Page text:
The harshness of the world wasn’t designed that way just to be mean; there was a proper reason for it. Death may be lurking around every corner, but you’d learn to value the relationships with people you encounter and also learn more about yourself through heart-to-heart interactions. I sought to create a fantasy realm where everyone acted out of the compassion in their hearts, an element that couldn’t be expressed with game data. So when interviews asked me about the theme of FFXI at the time, I answered that it was “bonds.”

  • I saw something like that in those moments where parties are competing over the same leveling camp, but if one party was close to wiping and called for help, the other group came rushing to their aid.

  • Ishii

    In FFXI, everyone can be their true selves in their interactions with others, so the words “thank you” come naturally.

    For instance, when a party accidentally pulled too many monsters, you’d see the paladin put themselves in harm’s way to keep everyone else alive, the white mage healing everyone at the risk of being aggro’d, and the black mage calmly casting Escape instead of scampering away to safety. And even if the paladin and white mage didn’t make it, the remaining four members would be grateful for their sacrifice.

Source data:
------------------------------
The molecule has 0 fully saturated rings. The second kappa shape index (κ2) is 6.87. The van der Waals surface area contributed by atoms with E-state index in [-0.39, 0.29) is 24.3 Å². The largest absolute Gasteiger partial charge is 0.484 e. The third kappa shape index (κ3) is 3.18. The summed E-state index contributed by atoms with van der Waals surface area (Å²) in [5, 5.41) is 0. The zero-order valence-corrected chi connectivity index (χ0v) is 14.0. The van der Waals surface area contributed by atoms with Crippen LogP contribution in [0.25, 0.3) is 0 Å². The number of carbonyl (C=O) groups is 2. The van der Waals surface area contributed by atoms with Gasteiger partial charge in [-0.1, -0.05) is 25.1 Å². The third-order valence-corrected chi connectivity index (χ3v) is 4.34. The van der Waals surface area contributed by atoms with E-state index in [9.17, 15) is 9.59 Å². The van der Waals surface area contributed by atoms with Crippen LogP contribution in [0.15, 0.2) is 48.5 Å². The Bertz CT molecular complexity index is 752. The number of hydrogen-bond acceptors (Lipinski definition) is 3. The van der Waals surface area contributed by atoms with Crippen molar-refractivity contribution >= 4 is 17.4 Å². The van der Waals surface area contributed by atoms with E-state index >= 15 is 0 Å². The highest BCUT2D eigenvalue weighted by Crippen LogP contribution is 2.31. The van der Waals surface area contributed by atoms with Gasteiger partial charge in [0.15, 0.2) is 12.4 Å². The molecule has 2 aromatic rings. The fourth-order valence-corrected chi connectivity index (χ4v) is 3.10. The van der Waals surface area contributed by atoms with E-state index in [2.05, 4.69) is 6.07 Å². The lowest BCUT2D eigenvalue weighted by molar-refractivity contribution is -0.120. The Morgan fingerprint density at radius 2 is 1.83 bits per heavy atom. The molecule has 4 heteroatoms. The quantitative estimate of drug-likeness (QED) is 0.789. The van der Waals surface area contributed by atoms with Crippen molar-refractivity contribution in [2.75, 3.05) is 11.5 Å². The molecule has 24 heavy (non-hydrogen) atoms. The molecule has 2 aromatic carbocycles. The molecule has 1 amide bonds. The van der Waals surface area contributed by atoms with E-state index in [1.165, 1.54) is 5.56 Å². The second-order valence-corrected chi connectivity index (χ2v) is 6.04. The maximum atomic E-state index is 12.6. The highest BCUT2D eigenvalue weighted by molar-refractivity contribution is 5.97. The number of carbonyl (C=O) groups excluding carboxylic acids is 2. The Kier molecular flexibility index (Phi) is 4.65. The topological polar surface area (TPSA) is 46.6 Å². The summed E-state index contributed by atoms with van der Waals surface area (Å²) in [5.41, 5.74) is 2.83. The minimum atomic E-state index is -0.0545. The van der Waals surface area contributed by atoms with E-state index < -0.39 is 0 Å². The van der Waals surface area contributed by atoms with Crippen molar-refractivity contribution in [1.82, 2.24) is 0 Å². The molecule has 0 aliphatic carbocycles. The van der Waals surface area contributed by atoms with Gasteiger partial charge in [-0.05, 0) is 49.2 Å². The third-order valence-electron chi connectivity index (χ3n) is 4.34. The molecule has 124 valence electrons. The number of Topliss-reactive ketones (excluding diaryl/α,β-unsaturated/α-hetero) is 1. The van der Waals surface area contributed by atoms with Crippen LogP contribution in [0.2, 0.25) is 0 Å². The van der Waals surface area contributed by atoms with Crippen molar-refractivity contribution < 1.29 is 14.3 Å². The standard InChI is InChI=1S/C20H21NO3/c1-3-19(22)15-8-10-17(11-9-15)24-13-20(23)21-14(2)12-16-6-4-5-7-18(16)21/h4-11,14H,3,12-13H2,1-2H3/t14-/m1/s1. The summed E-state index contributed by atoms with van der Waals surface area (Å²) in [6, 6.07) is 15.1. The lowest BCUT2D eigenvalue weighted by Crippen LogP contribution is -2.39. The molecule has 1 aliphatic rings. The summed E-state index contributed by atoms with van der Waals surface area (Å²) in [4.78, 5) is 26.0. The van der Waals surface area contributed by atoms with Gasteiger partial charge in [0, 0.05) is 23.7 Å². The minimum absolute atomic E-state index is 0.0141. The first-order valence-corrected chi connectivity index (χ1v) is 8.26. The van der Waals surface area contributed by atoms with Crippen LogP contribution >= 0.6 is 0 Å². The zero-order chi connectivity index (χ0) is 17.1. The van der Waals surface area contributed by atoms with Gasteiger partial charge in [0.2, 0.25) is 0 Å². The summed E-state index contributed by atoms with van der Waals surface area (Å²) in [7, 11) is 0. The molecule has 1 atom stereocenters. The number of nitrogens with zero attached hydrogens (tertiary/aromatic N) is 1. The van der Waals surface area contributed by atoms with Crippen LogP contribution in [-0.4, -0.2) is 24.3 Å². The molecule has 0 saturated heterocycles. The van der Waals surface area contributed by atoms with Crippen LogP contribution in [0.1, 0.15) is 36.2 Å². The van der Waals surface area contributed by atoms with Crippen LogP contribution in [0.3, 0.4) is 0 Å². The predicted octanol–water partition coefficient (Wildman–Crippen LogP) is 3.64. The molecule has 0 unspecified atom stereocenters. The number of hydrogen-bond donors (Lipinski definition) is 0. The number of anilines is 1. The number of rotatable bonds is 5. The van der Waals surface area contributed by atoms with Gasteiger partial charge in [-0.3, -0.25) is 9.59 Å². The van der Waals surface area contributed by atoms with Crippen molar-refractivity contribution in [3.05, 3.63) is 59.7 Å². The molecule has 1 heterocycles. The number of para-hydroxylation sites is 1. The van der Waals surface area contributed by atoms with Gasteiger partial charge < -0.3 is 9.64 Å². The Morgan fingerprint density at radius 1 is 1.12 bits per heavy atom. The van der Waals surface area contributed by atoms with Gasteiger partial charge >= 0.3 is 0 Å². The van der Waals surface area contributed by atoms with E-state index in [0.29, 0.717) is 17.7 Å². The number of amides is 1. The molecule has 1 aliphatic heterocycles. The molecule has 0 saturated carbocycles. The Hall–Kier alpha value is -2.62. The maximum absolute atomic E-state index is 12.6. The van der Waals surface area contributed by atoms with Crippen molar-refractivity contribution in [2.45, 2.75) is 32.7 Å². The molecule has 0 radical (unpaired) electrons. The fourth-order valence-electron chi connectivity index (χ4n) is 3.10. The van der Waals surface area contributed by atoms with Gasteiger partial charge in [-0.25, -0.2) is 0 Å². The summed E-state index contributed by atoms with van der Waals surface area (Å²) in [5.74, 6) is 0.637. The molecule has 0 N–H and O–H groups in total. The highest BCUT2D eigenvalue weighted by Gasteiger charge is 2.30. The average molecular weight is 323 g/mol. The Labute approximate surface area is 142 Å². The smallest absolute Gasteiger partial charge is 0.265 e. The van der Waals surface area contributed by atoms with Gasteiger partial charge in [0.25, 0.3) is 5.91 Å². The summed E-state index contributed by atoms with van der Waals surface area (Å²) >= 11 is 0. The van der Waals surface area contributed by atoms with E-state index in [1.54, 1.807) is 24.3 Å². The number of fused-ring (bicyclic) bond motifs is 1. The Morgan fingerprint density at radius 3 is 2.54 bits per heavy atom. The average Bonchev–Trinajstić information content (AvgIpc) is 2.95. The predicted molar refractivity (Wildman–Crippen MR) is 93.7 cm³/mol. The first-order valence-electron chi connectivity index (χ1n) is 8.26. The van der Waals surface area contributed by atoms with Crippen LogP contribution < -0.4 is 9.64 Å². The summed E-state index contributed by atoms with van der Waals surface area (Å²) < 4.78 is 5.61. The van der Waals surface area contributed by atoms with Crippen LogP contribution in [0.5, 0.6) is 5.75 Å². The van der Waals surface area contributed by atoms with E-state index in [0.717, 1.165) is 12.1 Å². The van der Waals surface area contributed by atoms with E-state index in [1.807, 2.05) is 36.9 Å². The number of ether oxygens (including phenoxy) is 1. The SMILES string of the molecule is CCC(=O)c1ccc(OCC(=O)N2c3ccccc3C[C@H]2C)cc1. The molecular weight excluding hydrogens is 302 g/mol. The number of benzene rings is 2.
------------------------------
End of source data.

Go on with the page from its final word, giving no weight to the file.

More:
Then when they asked around in their linkshells to see if anyone had a high-level Raise, someone would respond, immediately dropping what they were doing to rush over from far away. That was the kind of world I envisioned: one where everyone can instinctively care for each other like that.

  • That philosophy of yours really shines through in FFXI, doesn’t it?

  • Ishii


    You don’t gain EXP or powerful items from being nice, so for those who only cared about optimization, the EXP penalty may have only been a nuisance. But when someone helps you in a time of great need, the gratitude you felt remains as a memory for a long time, doesn’t it? Those feelings of gratitude would then be transmitted from one player to another, and I wanted to see a world where people cherished that sort of thing. I wanted to create a world where people would want to cherish those kinds of things. Then again, the person who lends a hand typically forgets all about what they did, though. (laughs)